If the assault was more than 2 weeks ago and medical issues have already been addressed, offer the patient the SARC counselling number: (08) 6458 1828 (08:30 – 23:00hrs). 

Nature of assault/penetration

Specifically ask about vaginal, oral and anal penetration(s) and if so by what (penis, finger(s), object), condom use, ejaculation and if any implements were used.

Prompt questions to aid the examination are on the SARC Emergency Care Checklist. 

Always ask about sexual assault in patients presenting after family and domestic violence physical assault.

Additional information

Other important information may include:

  • If the patient has showered or changed clothes
  • If the patient has had sex afterwards
  • If the patient has involved the police
Medical issues after an alleged sexual assault

This information is relevant to GPs and WACHS workers; and if the patient is not coming directly to SARC.

Emergency contraception 

  • Levonorgestrel (Postinor) 1.5mg as a single dose. This should ideally be given within 72 hours of the sexual assault but can be given up to 5 days later. 
  • Ulipristal (Ella One) 30mg. Up to 5 days post sexual assault, more effective than levonorgestrel after 72 hours and immediately preceding ovulation (if known).

STI and blood-borne virus investigations and prophylaxis

Discuss with the SARC duty doctor first, especially if the patient is considering a forensic examination. Consider the need for an external ano-genital examination +/- vaginal speculum examination (see below).

Investigations

  • First void urine: Chlamydia, Gonorrhoea and Trichomonas PCR
  • SOLVS: as above
  • Throat and anal swabs (if assaulted): Chlamydia and Gonorrhoea PCR
  • SOLVS or HVS: MC&S
  • Blood: Hep B, C, HIV and syphilis serology

Prophylaxis (consider)

  • Azithromycin 1 gram orally stat
  • Ceftriaxone 500mg IM or IV stat, if high risk gonorrhoea or if the patient is unlikely to attend follow-up. 
  • Hepatitis B vaccination (if patient has never been vaccinated or requires a booster vaccination)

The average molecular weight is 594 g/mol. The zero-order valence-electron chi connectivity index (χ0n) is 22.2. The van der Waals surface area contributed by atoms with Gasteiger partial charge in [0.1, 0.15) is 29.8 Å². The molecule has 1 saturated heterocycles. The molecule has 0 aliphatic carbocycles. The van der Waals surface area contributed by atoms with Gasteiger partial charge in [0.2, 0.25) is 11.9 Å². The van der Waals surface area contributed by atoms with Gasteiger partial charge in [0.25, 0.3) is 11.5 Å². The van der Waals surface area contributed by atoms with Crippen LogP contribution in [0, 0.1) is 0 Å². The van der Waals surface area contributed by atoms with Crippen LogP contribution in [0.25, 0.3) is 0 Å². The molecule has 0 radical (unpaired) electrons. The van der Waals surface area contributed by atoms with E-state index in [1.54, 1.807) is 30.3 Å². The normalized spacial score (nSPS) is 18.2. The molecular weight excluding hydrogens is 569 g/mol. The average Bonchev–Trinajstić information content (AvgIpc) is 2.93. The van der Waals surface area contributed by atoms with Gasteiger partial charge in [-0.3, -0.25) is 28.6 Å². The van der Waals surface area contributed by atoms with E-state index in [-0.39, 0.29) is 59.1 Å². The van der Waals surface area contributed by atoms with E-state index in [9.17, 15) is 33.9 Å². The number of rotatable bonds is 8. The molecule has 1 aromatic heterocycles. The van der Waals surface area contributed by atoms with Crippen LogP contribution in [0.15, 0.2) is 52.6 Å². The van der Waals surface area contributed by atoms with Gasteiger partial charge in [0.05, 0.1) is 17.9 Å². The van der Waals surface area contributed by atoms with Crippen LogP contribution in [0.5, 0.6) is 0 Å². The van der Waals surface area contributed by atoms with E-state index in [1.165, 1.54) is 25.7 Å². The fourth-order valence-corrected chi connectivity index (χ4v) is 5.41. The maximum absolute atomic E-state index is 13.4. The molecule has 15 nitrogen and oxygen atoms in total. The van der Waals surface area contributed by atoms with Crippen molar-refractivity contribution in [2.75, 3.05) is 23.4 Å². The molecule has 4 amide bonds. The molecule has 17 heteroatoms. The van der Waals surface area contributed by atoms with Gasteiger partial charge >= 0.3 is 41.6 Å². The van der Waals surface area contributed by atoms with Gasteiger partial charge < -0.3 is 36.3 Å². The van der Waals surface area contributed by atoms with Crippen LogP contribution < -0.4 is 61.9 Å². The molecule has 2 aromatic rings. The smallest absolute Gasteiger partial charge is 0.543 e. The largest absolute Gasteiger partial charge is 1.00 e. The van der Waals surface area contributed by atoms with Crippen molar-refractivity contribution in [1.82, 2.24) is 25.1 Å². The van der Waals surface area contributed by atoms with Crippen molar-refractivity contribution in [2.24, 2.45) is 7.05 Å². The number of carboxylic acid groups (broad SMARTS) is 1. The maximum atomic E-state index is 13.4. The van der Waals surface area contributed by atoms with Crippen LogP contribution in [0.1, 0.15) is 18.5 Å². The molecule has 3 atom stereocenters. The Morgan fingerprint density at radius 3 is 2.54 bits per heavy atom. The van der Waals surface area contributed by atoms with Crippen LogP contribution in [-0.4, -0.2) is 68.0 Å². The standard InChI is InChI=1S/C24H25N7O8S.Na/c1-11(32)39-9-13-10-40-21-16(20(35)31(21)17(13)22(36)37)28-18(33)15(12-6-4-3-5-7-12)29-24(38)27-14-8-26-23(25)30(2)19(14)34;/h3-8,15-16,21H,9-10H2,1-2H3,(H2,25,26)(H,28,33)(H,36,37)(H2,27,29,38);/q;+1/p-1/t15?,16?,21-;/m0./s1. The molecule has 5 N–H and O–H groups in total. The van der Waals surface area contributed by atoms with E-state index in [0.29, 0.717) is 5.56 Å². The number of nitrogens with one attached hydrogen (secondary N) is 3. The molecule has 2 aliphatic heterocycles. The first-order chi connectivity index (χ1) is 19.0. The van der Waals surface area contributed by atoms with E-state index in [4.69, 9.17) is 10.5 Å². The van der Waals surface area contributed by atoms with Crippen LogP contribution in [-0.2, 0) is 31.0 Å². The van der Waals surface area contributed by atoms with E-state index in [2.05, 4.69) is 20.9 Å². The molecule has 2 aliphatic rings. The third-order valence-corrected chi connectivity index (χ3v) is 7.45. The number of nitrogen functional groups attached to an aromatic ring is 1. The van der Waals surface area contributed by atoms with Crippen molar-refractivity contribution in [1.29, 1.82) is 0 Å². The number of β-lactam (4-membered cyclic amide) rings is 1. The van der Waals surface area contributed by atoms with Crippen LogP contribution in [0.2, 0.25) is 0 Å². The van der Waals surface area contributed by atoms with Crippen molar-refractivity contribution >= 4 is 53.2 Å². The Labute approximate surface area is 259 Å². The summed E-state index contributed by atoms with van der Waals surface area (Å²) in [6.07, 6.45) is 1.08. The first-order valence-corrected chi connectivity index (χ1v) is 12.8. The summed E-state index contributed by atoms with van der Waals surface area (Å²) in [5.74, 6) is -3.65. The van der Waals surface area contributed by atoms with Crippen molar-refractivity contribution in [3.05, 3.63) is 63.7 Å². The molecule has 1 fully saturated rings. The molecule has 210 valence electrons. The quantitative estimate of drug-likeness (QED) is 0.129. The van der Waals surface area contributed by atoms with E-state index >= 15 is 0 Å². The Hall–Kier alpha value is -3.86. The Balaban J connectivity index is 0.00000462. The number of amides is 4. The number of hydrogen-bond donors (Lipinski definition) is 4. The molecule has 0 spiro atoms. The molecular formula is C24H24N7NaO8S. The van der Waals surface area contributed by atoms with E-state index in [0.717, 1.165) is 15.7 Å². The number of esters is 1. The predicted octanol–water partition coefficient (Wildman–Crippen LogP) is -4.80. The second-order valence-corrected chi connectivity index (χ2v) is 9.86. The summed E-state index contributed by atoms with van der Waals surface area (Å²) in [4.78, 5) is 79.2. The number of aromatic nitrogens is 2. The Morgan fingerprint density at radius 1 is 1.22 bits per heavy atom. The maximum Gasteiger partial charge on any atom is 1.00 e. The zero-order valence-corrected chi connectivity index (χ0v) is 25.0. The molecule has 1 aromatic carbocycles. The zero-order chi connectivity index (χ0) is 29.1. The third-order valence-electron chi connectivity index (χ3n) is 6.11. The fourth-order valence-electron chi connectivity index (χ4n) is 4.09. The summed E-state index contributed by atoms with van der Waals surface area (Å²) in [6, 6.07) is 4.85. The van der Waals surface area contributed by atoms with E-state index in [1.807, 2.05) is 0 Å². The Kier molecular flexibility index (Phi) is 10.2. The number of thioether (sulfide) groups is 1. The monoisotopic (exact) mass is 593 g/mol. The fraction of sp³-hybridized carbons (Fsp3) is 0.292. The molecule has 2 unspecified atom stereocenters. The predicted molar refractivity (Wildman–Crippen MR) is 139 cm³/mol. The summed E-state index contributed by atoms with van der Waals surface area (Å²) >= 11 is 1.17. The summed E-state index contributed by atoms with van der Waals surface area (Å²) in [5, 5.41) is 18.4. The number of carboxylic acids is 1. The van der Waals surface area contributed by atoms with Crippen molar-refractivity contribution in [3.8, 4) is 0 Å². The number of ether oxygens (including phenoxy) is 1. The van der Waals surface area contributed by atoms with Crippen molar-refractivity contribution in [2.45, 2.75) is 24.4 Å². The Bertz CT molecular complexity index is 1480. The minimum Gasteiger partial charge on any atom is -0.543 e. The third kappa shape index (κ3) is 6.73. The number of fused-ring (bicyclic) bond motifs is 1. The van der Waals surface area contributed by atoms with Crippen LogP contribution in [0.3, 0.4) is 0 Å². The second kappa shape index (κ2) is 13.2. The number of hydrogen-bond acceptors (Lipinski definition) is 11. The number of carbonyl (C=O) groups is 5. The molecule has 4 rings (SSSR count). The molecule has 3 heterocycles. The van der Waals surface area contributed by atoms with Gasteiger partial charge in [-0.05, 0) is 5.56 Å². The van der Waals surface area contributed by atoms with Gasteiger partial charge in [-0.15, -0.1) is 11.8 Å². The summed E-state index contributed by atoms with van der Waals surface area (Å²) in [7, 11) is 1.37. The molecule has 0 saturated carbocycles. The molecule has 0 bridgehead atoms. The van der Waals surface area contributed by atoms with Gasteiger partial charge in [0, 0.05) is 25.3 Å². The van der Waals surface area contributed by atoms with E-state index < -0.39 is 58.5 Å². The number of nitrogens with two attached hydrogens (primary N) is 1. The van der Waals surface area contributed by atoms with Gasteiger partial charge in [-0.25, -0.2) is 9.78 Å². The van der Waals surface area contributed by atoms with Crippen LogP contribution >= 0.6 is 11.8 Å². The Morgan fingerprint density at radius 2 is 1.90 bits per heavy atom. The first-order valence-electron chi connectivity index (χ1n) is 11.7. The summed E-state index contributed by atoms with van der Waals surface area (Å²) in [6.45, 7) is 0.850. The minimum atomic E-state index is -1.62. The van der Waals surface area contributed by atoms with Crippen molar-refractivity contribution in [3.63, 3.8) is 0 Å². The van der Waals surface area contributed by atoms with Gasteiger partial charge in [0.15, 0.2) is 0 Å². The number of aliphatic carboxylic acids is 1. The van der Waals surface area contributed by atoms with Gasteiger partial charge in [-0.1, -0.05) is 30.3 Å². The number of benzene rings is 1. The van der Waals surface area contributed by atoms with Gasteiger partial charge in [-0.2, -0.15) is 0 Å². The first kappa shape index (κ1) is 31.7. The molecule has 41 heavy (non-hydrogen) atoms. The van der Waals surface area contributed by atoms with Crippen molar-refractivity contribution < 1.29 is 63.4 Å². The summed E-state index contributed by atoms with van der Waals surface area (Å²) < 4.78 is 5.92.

• Hepatitis B immunoglobulin, if not know to be immune and high risk assailant
  • HIV anti-retroviral therapy. Discuss with Infectious Diseases/SARC Doctor
    • Tenofovir 300mg/ Emtricitabine 200mg (Truvada) one tablet daily for 28 days, if considered a high risk assault. Truvada starter pack is available in ED containing a 7-day supply.
    • The patient will then need follow-up at a sexual health clinic or infectious diseases clinic or hospital for follow-up of HIV anti-retroviral treatment.
  • Safe sex – advise the patient to practice safe sex and use condoms if assault was not by a usual sexual partner.
Medical Follow-up

At 1 month

  • Pregnancy test (females only)
  • Repeat STI screen
  • Administer second Hep B vaccination if not immune
  • Can check serology especially if the patient is very anxious
  • Ask about psychological symptoms and psycho-social well-being
  • Assess if counselling referral required.

At 3 months

  • Repeat Hep B, C, HIV and syphilis serology
  • Administer 3rd Hep B vaccination if required
  • Check psycho-social well-being and refer if patient agrees
Forensic Kits
Early Evidence Kits (EEKs) enable patients to collect their own forensic samples and have been developed to allow for patient comfort without loss of forensic evidence. The use of a self-collected EEK allows the patient to pass urine, open their bowels and/or have something to eat, prior to a full forensic examination.

The Kits are easy to use and include instructions for use. They are acceptable to both patients and the justice system.

Male and Female Forensic Sexual Assault Examination Kits contain the documentation and items required for medical staff to conduct a full forensic examination on both male and female patients. 

The above Kits must be used as they have been packed to ensure that the contents are sterile and DNA-free. All Kits include tamper-evident bags to maintain chain of evidence.

Your department may already have a supply of Kits. If so, please follow the instructions inside the Kit. Document the time and date the Kit was collected in your medical records.

Patient consent is essential BEFORE a Kit is handed-over to the police. Please document in the patient notes and on the tamper-evident bag the time and date the Kit was handed over to the police.

After collection, best practice recommends that the Kits are stored in a refrigerator (if possible).